But that wasn’t even the biggest target of the night for this episode. Returning to the spotlight, more relevant even now than when the joke was first introduced, was “Giant Douche versus Turd Sandwich.” This has gotten some criticism from other parts of the Internet, seemingly because some take umbrage at Hillary Clinton being referred to as Turd Sandwich. Lacking in self-awareness, many of these people scream at South Park’s “false equivalency” of Donald Trump’s awfulness and Hillary Clinton’s (from their point of view) far-less dangerous qualities. Always ahead of the curve, Parker and Stone seem to have anticipated this in advance, in the form of Randy Marsh, incredulously wondering how anyone can possibly consider voting for a Giant Douche (Trump) over a Turd Sandwich (Clinton). In fact, those paying attention to the episode in a non-partisan light would see that they did actually spend more time skewering Trump- with Mr. Garrison used as his stand-in, to hilarious effect. Some pro-Clinton critics also griped that the level of Trump bashing wasn’t enough, which missed yet another point of this plotline- that Trump’s buffoonish behavior (or in this case, Garrison’s) has been a net positive for the guy. Besides, they had his solution to getting rid of America’s enemies as “f*cking them all to death”! What else were they supposed to do, exactly, have him shoot someone on 5th Avenue?! That wouldn’t have mattered, either!
But wait- there was even more to this episode! It was a long summer, and there were plenty of other topics to address, as well. Thanks largely to Eric Cartman, we witnessed jabs at-
- Internet Trolls
- Amy Schumer’s increasingly tired act
- Overly sensitive reactions to criticisms of the Ghostbusters reboot
- An excess of reboots, complete with over-the-top praise for JJ Abrams’ minor tweaking of classic plotlines
- Gratuitous gender-bending roles, courtesy of a brief mention of Token, playing the role of Little Red Riding Hood’s grandma (“Get over it!”)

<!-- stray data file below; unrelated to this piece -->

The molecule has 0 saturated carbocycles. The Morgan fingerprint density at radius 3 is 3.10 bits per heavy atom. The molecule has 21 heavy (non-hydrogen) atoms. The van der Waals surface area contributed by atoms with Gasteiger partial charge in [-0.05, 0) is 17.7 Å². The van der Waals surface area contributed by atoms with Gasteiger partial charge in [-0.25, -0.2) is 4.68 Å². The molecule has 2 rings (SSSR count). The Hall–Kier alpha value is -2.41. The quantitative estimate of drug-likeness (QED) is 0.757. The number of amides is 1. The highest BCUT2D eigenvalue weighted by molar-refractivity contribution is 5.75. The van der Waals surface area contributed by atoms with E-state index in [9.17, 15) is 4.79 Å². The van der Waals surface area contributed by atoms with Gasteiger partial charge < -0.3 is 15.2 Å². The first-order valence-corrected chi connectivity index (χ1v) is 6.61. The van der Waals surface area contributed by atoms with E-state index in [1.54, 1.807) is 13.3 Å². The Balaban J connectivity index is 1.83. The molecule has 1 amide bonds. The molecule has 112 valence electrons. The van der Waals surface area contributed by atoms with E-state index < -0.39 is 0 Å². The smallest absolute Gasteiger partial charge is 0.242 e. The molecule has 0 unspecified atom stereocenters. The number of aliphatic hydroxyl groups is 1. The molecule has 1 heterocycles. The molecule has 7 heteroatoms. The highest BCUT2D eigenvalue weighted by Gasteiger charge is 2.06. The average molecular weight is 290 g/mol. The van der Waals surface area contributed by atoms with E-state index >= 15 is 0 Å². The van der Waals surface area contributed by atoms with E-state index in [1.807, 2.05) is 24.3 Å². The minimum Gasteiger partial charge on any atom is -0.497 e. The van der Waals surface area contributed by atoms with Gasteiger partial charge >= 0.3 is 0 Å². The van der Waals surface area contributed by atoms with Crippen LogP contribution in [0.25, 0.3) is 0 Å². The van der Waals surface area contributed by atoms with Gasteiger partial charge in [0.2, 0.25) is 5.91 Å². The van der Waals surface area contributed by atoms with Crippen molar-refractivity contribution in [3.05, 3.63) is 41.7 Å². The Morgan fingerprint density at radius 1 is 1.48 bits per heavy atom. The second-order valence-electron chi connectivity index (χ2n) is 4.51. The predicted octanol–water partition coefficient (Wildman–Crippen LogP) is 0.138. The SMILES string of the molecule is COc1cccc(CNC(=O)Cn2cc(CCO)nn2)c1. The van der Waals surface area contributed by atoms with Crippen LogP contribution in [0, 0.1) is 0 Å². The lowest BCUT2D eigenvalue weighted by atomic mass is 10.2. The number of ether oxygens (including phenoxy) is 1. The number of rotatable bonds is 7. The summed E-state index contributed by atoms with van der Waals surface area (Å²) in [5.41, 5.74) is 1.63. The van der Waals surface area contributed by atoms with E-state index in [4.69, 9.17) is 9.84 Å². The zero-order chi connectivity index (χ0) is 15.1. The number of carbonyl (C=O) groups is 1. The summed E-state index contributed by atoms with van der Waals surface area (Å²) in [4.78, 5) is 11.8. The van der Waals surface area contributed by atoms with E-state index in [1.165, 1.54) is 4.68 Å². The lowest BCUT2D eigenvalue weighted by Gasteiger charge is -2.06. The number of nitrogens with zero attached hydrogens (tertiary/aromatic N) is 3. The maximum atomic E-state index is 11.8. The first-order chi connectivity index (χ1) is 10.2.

- Hashtag Activism
- And finally- for those who disdain Parker and Stone’s anti-liberal leanings- deceptively tasty right-wing nostalgia fruit, known as ‘member berries. (As in, ” ‘member Reagan?”).
The last one- which, in fairness, had nothing to do with Cartman- is of particular interest. Although it was fairly lonely as the one target solely aimed at conservatives, it also is the one that has the potential for the most mayhem this season. (It took every ounce of strength for me not to type out, “bare the most fruit.” Forgive me, dear reader.) Starting out as relatively harmless nostalgia vehicles, mostly by mentioning great movies of yesteryear, the berries find their way into sinister territory, reminding Randy of a time when there weren’t as many Mexicans in the United States. Not one to normally figure out when he’s being duped, Randy almost immediately senses that something is horribly wrong. This was quite out of character, but perhaps the writers thought that having a beloved character like Randy susceptible to racism was a bridge too far for viewers to cross.
The surprise I felt at Randy’s awareness at the situation, however, was nothing compared to the twist ending, though, as we discover that the troll is Kyle’s dad, of all people. Near everyone in the world, both South Park’s and ours, figured it was Cartman, but the South Park writers have shown themselves to be capable of some pretty jarring twist endings, ever since “Scott Tenorman Must Die”. Why a mild-mannered lawyer, usually one of the more level-headed characters on the show, would take to the Internet to troll elementary school girls is anyone’s guess. Finding out why is a good reason to keep tuning in, in case you needed one. Which you shouldn’t.